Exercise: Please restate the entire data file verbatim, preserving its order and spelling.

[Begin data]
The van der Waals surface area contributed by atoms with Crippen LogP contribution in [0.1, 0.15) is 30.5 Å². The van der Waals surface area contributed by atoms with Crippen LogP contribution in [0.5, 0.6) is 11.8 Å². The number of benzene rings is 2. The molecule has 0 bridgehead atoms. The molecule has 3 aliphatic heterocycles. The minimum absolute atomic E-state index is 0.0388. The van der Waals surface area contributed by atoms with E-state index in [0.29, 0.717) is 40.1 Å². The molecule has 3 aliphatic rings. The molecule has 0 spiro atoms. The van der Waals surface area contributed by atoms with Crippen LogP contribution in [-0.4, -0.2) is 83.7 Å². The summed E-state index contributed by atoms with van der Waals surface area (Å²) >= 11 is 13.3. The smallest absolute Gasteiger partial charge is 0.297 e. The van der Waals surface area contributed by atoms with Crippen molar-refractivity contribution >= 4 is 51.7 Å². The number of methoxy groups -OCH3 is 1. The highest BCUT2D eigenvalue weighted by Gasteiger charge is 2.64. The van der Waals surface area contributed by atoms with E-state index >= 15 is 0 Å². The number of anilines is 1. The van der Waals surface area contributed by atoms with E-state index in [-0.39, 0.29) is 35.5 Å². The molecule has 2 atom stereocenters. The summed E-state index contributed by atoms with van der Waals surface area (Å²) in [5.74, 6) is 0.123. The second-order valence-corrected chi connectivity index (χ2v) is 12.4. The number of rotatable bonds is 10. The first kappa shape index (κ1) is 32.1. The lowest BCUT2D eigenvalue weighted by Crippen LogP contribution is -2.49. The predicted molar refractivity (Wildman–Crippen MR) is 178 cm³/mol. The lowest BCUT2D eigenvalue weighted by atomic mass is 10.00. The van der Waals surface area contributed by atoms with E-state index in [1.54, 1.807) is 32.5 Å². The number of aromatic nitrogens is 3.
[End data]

The van der Waals surface area contributed by atoms with Crippen LogP contribution in [0.1, 0.15) is 30.5 Å². The van der Waals surface area contributed by atoms with Crippen LogP contribution in [0.5, 0.6) is 11.8 Å². The number of benzene rings is 2. The molecule has 0 bridgehead atoms. The molecule has 3 aliphatic heterocycles. The minimum absolute atomic E-state index is 0.0388. The van der Waals surface area contributed by atoms with E-state index in [0.29, 0.717) is 40.1 Å². The molecule has 3 aliphatic rings. The molecule has 0 spiro atoms. The van der Waals surface area contributed by atoms with Crippen LogP contribution in [-0.4, -0.2) is 83.7 Å². The summed E-state index contributed by atoms with van der Waals surface area (Å²) >= 11 is 13.3. The smallest absolute Gasteiger partial charge is 0.297 e. The van der Waals surface area contributed by atoms with Crippen molar-refractivity contribution >= 4 is 51.7 Å². The number of methoxy groups -OCH3 is 1. The highest BCUT2D eigenvalue weighted by Gasteiger charge is 2.64. The van der Waals surface area contributed by atoms with E-state index >= 15 is 0 Å². The number of anilines is 1. The van der Waals surface area contributed by atoms with E-state index in [-0.39, 0.29) is 35.5 Å². The molecule has 2 atom stereocenters. The summed E-state index contributed by atoms with van der Waals surface area (Å²) in [5.74, 6) is 0.123. The second-order valence-corrected chi connectivity index (χ2v) is 12.4. The number of rotatable bonds is 10. The first kappa shape index (κ1) is 32.1. The lowest BCUT2D eigenvalue weighted by Crippen LogP contribution is -2.49. The predicted molar refractivity (Wildman–Crippen MR) is 178 cm³/mol. The lowest BCUT2D eigenvalue weighted by atomic mass is 10.00. The van der Waals surface area contributed by atoms with E-state index in [1.54, 1.807) is 32.5 Å². The number of aromatic nitrogens is 3.